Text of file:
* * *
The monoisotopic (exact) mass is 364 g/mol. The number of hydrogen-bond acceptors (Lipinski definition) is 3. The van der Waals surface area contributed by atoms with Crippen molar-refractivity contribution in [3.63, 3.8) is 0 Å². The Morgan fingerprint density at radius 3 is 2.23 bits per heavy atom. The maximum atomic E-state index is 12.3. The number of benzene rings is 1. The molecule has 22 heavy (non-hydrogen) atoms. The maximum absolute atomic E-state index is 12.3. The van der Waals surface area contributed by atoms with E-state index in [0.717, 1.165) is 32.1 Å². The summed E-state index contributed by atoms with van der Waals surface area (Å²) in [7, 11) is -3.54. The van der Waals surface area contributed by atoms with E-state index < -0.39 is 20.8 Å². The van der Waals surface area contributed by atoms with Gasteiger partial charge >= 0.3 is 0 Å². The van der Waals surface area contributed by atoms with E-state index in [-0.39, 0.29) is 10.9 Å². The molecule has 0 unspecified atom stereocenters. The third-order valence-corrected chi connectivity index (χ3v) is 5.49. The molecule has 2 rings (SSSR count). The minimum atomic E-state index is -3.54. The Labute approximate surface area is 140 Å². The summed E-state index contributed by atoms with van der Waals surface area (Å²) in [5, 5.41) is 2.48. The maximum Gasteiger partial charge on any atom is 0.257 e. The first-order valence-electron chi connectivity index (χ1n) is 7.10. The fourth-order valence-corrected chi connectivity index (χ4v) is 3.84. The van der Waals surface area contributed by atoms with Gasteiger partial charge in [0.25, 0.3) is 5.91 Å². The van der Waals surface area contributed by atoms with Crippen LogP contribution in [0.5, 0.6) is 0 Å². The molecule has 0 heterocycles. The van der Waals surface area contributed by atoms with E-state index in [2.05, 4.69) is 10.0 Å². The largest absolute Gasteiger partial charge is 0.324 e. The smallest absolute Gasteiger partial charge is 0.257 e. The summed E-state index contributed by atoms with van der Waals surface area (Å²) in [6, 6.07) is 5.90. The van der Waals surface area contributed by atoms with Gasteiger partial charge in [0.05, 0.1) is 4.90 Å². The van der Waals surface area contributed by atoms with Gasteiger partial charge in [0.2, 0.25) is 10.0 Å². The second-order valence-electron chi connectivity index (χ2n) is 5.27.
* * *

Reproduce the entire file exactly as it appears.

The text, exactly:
The monoisotopic (exact) mass is 364 g/mol. The number of hydrogen-bond acceptors (Lipinski definition) is 3. The van der Waals surface area contributed by atoms with Crippen molar-refractivity contribution in [3.63, 3.8) is 0 Å². The Morgan fingerprint density at radius 3 is 2.23 bits per heavy atom. The maximum atomic E-state index is 12.3. The number of benzene rings is 1. The molecule has 22 heavy (non-hydrogen) atoms. The maximum absolute atomic E-state index is 12.3. The van der Waals surface area contributed by atoms with E-state index in [0.717, 1.165) is 32.1 Å². The summed E-state index contributed by atoms with van der Waals surface area (Å²) in [7, 11) is -3.54. The van der Waals surface area contributed by atoms with E-state index < -0.39 is 20.8 Å². The van der Waals surface area contributed by atoms with Gasteiger partial charge >= 0.3 is 0 Å². The van der Waals surface area contributed by atoms with E-state index in [-0.39, 0.29) is 10.9 Å². The molecule has 0 unspecified atom stereocenters. The third-order valence-corrected chi connectivity index (χ3v) is 5.49. The molecule has 2 rings (SSSR count). The minimum atomic E-state index is -3.54. The Labute approximate surface area is 140 Å². The summed E-state index contributed by atoms with van der Waals surface area (Å²) in [5, 5.41) is 2.48. The maximum Gasteiger partial charge on any atom is 0.257 e. The first-order valence-electron chi connectivity index (χ1n) is 7.10. The fourth-order valence-corrected chi connectivity index (χ4v) is 3.84. The van der Waals surface area contributed by atoms with Gasteiger partial charge in [0.25, 0.3) is 5.91 Å². The van der Waals surface area contributed by atoms with Crippen LogP contribution in [0.5, 0.6) is 0 Å². The molecule has 0 heterocycles. The van der Waals surface area contributed by atoms with E-state index in [2.05, 4.69) is 10.0 Å². The largest absolute Gasteiger partial charge is 0.324 e. The smallest absolute Gasteiger partial charge is 0.257 e. The summed E-state index contributed by atoms with van der Waals surface area (Å²) in [6, 6.07) is 5.90. The van der Waals surface area contributed by atoms with Gasteiger partial charge in [0.05, 0.1) is 4.90 Å². The van der Waals surface area contributed by atoms with Gasteiger partial charge in [0.2, 0.25) is 10.0 Å². The second-order valence-electron chi connectivity index (χ2n) is 5.27.